On more than one occasion, Musk tears up while talking about his burdens of responsibility regarding Demo-2, given that there’s more than simply money at stake. Manning the Dragon spacecraft are Doug Hurley and Bob Behnken, NASA vets who relish the opportunity to re-enter the cockpit, and both men speak eloquently about their steadfast devotion to their (and Musk’s) chosen cause. That Hurley and Behnken are married to fellow astronauts, and leaving behind young kids, further underscores how much is riding on their success, and though their ultimate fate is now common knowledge, Return to Space nevertheless brings us so close to them that it generates considerable suspense as launch day draws near.

On more than one occasion, Musk tears up while talking about his burdens of responsibility regarding Demo-2, given that there’s more than simply money at stake.

Even better than its nerve-jangling sequences of Demo-2 lifting off, docking with the International Space Station, and making its perilous return voyage back to Earth is the film’s snapshot of SpaceX’s routine failures. Musk’s company believes that hands-on mistakes provide the insights necessary for progress, and consequently, Return to Space doesn’t shy away from clips of malfunctioning flameouts and exploding rockets. It’s a forthright admission that nothing great is accomplished on the first go, as well as a reminder about this work’s intense danger. SpaceX operates with virtually zero margin for error, and if that weren’t apparent from their own canvas trying to get Hurley and Behnken safely into space, it’s touchingly hammered home by recaps of the Challenger and Columbia tragedies, whose legacies hang over everyone in this field.

Doug Hurley and Bob Behnken in Return to Space


Return to Space can’t help but feel like SpaceX PR. Still, its depiction of the company’s objectives and methods doesn’t appear to be overly compromised, in large part because Musk and company’s declarations about their true-believer motivations are so obviously genuine, and their methods are so rigorous and trailblazing. When Musk says that technological improvements aren’t inevitable, he’s both correct and making a plea to the world to strive for something more, not only when it comes to space travel, but in every and all other arenas. Though the sincerity of Musk’s sentiments may not jibe with his general pop-culture persona, it’s ever-present in Vasarhelyi and Chin’s film. Furthermore, it’s matched by the earnestness of Hurley and Behnken’s comments about the profundity of being in space, where the Earth’s enormity casts our own individual insignificance, and our common unity as inhabitants of the same planet, into sharp and worldview-transforming relief.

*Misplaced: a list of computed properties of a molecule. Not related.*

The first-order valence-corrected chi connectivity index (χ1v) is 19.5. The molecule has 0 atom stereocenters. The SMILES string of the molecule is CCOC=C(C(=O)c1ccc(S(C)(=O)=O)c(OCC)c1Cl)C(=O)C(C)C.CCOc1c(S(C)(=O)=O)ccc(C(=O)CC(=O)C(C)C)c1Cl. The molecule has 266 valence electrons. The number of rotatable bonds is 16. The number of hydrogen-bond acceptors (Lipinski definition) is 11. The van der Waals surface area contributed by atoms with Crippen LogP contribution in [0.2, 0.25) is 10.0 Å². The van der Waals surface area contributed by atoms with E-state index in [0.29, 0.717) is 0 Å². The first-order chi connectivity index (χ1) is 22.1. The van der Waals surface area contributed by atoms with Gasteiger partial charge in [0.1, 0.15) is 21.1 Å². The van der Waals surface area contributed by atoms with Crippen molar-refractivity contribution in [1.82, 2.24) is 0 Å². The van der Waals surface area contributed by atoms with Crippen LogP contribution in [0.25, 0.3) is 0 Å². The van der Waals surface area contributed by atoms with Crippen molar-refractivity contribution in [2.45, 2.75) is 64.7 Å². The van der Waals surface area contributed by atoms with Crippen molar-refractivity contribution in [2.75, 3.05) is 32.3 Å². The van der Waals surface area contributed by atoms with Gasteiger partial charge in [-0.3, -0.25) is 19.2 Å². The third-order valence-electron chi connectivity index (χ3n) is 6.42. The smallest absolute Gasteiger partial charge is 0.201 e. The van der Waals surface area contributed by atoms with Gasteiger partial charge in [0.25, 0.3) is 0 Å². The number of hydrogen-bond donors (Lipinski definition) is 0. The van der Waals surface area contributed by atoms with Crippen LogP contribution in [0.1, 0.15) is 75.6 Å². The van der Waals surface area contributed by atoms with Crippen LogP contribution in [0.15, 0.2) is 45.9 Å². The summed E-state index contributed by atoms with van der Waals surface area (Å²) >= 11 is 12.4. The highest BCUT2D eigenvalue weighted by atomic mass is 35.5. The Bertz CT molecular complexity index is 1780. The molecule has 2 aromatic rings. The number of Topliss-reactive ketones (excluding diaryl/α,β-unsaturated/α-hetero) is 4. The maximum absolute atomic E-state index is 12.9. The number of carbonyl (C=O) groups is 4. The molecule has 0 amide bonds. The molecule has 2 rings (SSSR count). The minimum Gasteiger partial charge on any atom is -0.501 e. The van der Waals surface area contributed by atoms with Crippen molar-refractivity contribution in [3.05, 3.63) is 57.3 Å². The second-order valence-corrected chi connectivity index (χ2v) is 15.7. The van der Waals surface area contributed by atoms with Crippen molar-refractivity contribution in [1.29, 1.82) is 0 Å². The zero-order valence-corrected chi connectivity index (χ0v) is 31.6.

In that regard, Return to Space is less about the particular value of setting up shop on Mars than it is about mankind’s need to keep moving forward. It’s a heartening and hopeful film about inventors and dreamers seeking to make the impossible possible and suggests that it’s only a matter of time before we’re watching future Netflix documentaries about SpaceX’s trips to the moon—and beyond.